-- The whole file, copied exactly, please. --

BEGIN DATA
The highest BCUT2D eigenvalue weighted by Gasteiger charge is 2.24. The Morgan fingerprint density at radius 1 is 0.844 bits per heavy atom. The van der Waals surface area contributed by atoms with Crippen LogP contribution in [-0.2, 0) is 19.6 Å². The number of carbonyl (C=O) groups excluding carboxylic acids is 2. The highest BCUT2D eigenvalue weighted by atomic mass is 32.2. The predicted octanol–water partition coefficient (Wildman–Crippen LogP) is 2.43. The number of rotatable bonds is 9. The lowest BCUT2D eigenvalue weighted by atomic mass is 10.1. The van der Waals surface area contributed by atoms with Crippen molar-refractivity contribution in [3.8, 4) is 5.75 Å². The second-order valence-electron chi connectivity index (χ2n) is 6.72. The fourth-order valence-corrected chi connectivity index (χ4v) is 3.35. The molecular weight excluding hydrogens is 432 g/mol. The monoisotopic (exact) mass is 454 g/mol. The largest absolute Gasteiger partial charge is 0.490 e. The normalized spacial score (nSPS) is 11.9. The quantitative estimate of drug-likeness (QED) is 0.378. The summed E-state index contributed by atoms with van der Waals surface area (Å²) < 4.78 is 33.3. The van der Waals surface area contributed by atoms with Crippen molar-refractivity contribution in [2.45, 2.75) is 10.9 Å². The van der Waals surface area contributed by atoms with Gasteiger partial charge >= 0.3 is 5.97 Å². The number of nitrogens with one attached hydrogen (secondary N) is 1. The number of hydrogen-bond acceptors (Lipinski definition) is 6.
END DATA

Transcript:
The highest BCUT2D eigenvalue weighted by Gasteiger charge is 2.24. The Morgan fingerprint density at radius 1 is 0.844 bits per heavy atom. The van der Waals surface area contributed by atoms with Crippen LogP contribution in [-0.2, 0) is 19.6 Å². The number of carbonyl (C=O) groups excluding carboxylic acids is 2. The highest BCUT2D eigenvalue weighted by atomic mass is 32.2. The predicted octanol–water partition coefficient (Wildman–Crippen LogP) is 2.43. The number of rotatable bonds is 9. The lowest BCUT2D eigenvalue weighted by atomic mass is 10.1. The van der Waals surface area contributed by atoms with Crippen molar-refractivity contribution in [3.8, 4) is 5.75 Å². The second-order valence-electron chi connectivity index (χ2n) is 6.72. The fourth-order valence-corrected chi connectivity index (χ4v) is 3.35. The molecular weight excluding hydrogens is 432 g/mol. The monoisotopic (exact) mass is 454 g/mol. The largest absolute Gasteiger partial charge is 0.490 e. The normalized spacial score (nSPS) is 11.9. The quantitative estimate of drug-likeness (QED) is 0.378. The summed E-state index contributed by atoms with van der Waals surface area (Å²) < 4.78 is 33.3. The van der Waals surface area contributed by atoms with Crippen molar-refractivity contribution in [2.45, 2.75) is 10.9 Å². The van der Waals surface area contributed by atoms with Gasteiger partial charge >= 0.3 is 5.97 Å². The number of nitrogens with one attached hydrogen (secondary N) is 1. The number of hydrogen-bond acceptors (Lipinski definition) is 6.